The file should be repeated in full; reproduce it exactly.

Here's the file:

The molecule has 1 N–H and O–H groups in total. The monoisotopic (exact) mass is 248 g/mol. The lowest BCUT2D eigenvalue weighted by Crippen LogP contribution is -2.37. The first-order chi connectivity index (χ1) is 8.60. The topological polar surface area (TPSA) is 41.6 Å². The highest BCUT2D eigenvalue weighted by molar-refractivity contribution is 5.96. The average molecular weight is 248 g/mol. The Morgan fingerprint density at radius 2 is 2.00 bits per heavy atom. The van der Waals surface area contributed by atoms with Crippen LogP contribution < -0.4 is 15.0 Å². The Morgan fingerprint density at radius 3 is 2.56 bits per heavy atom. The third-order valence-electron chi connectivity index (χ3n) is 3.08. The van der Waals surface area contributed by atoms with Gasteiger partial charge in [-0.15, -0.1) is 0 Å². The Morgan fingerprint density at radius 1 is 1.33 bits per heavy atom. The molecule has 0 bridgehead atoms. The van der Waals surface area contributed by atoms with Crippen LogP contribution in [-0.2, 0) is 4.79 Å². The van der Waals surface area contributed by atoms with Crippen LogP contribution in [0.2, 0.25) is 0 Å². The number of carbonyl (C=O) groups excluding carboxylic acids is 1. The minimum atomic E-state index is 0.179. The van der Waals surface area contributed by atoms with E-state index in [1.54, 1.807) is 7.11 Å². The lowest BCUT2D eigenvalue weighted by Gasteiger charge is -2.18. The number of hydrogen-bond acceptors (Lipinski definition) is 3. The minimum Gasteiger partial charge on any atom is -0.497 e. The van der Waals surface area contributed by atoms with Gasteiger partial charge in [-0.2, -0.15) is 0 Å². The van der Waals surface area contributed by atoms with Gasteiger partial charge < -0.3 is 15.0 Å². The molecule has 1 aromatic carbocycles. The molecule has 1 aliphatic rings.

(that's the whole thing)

The molecule has 1 N–H and O–H groups in total. The monoisotopic (exact) mass is 248 g/mol. The lowest BCUT2D eigenvalue weighted by Crippen LogP contribution is -2.37. The first-order chi connectivity index (χ1) is 8.60. The topological polar surface area (TPSA) is 41.6 Å². The highest BCUT2D eigenvalue weighted by molar-refractivity contribution is 5.96. The average molecular weight is 248 g/mol. The Morgan fingerprint density at radius 2 is 2.00 bits per heavy atom. The van der Waals surface area contributed by atoms with Crippen LogP contribution < -0.4 is 15.0 Å². The Morgan fingerprint density at radius 3 is 2.56 bits per heavy atom. The third-order valence-electron chi connectivity index (χ3n) is 3.08. The van der Waals surface area contributed by atoms with Gasteiger partial charge in [-0.15, -0.1) is 0 Å². The Morgan fingerprint density at radius 1 is 1.33 bits per heavy atom. The molecule has 0 bridgehead atoms. The van der Waals surface area contributed by atoms with Crippen LogP contribution in [-0.2, 0) is 4.79 Å². The van der Waals surface area contributed by atoms with Crippen LogP contribution in [0.2, 0.25) is 0 Å². The number of carbonyl (C=O) groups excluding carboxylic acids is 1. The minimum atomic E-state index is 0.179. The van der Waals surface area contributed by atoms with E-state index in [1.54, 1.807) is 7.11 Å². The lowest BCUT2D eigenvalue weighted by Gasteiger charge is -2.18. The number of hydrogen-bond acceptors (Lipinski definition) is 3. The minimum Gasteiger partial charge on any atom is -0.497 e. The van der Waals surface area contributed by atoms with Gasteiger partial charge in [-0.2, -0.15) is 0 Å². The van der Waals surface area contributed by atoms with Gasteiger partial charge < -0.3 is 15.0 Å². The molecule has 1 aromatic carbocycles. The molecule has 1 aliphatic rings.